After an idea she really believed in fell flat during a meeting, she asked a male colleague to present the same idea to the same group of people days later. He was skeptical, but she insisted that he give it a shot. “Lo and behold, the week after that, [he] went in, presented exactly as I did and the whole room was like, ‘Oh my gosh, this is amazing.’ [His] face turned beet red and he had tears in his eyes,” said Lacy. “They just didn’t respect women.”
To read the full article, Inside the Culture of Sexism at Riot Games, See https://kotaku.com/inside-the-culture-of-sexism-at-riot-games-1828165483.
The Riot Games lawsuit set forth allegations that the company cultivated a “men-first” and “bro culture.” The suit alleged harassment and inappropriate behavior such as but not limited to “crotch-grabbing, phantom humping, and sending unsolicited and unwelcome pictures of male genitalia.” The lawsuit also alleged managers circulated a “hot girl list,” ranking female employees by attractiveness, which apparently went unchecked.
Court documentation in the Riot Games suit revealed that outspoken female employees repeatedly faced retaliation including denied promotions, refusals to provide increased compensation or equal pay, demotions, reassignment with significantly different responsibilities, losses of benefits, suspensions, terminations, and other adverse employment actions.
Although the law doesn’t prohibit simple teasing, offhand comments, or isolated incidents that are not very serious, harassment is illegal when it is so frequent or severe that it creates a hostile or offensive work environment or when it results in an adverse employment decision (such as the victim being fired or demoted). The harasser can be the victim’s supervisor, a supervisor in another area, a co-worker, or someone who is not an employee of the employer, such as a client or customer. See, https://www.eeoc.gov/laws/types/sex.cfm for more information on sex-based discrimination.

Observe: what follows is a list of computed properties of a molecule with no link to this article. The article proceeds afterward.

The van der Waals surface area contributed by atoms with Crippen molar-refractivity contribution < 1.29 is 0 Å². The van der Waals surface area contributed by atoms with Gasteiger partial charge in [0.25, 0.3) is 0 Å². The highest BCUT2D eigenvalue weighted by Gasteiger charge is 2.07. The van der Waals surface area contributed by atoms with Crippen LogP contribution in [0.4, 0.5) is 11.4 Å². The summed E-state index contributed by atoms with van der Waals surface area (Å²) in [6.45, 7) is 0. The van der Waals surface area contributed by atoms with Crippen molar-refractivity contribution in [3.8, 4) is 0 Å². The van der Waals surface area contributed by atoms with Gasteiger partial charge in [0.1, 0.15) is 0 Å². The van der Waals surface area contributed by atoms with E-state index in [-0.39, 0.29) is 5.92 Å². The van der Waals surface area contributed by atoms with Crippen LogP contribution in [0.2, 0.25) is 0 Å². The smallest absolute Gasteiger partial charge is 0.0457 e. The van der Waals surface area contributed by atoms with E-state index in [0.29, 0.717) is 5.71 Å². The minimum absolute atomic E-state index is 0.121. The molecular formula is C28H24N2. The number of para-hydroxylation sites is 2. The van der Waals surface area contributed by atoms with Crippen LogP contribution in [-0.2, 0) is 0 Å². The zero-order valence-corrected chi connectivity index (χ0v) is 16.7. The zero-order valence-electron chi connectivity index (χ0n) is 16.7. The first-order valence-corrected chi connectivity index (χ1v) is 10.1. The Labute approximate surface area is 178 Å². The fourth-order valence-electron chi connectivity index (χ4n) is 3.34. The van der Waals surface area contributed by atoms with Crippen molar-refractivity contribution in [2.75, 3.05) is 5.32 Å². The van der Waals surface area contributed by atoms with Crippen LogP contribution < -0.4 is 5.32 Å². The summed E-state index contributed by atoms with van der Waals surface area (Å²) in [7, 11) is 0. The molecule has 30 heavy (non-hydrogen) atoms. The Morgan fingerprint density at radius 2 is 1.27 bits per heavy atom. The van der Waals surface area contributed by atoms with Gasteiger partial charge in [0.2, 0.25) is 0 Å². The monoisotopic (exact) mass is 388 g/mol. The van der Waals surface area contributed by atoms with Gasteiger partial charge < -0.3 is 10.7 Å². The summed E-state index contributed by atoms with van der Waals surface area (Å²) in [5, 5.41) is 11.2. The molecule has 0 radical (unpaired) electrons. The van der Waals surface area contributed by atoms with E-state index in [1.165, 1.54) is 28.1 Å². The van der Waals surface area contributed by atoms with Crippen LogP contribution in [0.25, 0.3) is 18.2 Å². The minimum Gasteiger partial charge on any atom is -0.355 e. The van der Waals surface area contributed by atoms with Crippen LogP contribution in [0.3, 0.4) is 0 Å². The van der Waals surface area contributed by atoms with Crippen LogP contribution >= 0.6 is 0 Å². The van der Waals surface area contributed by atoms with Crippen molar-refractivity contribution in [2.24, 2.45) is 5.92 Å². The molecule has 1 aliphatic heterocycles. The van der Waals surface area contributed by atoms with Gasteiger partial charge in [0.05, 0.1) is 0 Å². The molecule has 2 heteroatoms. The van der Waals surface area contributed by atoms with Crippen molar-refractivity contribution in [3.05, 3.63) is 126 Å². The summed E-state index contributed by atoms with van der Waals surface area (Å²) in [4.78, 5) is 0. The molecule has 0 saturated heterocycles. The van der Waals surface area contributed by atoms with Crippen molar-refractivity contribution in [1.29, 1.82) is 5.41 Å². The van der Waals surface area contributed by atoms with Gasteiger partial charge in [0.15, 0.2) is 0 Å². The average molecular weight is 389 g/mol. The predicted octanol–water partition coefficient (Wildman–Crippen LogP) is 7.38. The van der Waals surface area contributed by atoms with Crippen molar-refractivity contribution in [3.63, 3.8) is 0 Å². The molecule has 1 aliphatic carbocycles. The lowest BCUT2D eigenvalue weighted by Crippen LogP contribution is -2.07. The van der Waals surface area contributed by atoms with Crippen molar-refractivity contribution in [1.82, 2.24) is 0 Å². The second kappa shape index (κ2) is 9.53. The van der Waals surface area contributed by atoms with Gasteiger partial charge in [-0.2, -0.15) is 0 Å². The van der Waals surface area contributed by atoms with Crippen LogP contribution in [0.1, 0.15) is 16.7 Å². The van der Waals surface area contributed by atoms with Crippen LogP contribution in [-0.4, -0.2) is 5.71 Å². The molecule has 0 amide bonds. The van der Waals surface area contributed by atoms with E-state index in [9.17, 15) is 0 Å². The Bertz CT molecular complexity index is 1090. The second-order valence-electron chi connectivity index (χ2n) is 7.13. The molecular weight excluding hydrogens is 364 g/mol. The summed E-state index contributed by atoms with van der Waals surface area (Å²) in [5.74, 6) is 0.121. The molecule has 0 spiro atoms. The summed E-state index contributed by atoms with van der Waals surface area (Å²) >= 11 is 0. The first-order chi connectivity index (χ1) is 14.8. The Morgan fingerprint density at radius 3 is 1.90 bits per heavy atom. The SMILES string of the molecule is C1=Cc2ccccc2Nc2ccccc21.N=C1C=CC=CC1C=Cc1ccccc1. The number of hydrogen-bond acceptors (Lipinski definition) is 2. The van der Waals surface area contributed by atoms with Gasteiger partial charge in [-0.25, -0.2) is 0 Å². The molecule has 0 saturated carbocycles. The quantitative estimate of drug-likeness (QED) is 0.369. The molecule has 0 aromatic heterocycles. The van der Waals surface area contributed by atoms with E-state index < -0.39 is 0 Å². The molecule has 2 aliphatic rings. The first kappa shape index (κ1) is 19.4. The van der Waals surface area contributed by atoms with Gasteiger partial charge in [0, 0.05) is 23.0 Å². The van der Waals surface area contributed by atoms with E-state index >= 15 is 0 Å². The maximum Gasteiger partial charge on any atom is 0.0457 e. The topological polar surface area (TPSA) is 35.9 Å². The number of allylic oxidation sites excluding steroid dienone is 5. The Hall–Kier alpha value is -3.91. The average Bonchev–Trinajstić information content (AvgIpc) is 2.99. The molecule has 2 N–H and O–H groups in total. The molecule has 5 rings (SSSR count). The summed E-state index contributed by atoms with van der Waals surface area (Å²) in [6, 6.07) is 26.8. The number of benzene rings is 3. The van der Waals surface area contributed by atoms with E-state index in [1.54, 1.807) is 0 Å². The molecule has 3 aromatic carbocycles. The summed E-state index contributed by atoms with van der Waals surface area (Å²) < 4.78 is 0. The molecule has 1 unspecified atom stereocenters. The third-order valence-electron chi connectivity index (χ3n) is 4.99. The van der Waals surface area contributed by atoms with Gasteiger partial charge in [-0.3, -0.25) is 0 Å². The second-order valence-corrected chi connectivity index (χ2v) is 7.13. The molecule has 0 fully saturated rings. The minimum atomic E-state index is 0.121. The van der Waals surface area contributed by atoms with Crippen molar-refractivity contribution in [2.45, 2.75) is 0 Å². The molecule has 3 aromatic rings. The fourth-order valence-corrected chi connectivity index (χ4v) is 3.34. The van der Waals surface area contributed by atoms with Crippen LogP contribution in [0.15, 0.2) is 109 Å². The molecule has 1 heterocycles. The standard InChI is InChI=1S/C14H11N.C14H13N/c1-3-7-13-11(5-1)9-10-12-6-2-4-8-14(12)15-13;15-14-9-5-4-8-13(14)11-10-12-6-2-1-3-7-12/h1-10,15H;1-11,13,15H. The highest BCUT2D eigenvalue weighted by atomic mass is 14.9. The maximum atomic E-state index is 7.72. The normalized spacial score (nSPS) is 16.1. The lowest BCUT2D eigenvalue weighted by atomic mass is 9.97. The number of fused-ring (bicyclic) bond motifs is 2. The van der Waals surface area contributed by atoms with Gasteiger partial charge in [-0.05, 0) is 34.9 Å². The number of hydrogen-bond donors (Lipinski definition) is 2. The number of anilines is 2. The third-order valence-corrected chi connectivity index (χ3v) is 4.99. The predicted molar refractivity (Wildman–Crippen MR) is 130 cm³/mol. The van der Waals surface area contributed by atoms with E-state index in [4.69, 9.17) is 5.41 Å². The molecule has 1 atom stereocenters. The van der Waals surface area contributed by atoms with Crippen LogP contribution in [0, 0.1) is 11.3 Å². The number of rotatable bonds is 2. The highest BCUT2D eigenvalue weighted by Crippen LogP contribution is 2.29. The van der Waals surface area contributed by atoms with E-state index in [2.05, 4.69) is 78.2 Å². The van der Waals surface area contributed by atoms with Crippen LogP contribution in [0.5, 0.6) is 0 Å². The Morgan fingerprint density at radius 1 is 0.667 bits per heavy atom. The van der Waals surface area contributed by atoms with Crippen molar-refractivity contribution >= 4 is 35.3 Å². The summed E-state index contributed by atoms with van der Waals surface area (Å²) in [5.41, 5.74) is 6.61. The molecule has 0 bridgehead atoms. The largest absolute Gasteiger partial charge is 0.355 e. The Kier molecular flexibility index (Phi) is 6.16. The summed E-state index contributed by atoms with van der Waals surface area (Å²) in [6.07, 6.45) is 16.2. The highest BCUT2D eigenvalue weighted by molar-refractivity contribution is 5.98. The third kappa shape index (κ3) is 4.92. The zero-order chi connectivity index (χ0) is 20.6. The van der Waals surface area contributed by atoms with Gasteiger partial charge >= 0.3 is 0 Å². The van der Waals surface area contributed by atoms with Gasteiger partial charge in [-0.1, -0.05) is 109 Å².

In Tennessee, Tenn. Code Ann. §50-2-202 states in relevant part:
No employer shall discriminate between employees in the same establishment on the basis of sex by paying any employee salary or wage rates less than the rates the employer pays to any employee of the opposite sex for comparable work on jobs the performance of which require comparable skill, effort and responsibility, and that are performed under similar working conditions; however, nothing in this part shall prohibit wage differentials based on a seniority system, a merit system, a system that measures earnings by quality or quantity of production, or any other reasonable differential that is based on a factor other than sex.
Employers who want to maintain an optimal and respectful working environment and who want to minimize liability exposure should focus on preventative measures such as developing appropriate policies, regularly training managers and supervisors, conducting timely and appropriate investigations into reports of misconduct, and taking necessary action to address discriminatory and harassing behavior. Employers should timely consult with legal counsel in order to develop strategic plans for safeguarding against and correcting discrimination and harassment in the workplace. These actions not only promote a positive workplace but may also keep your organization from becoming the next $10 million lawsuit.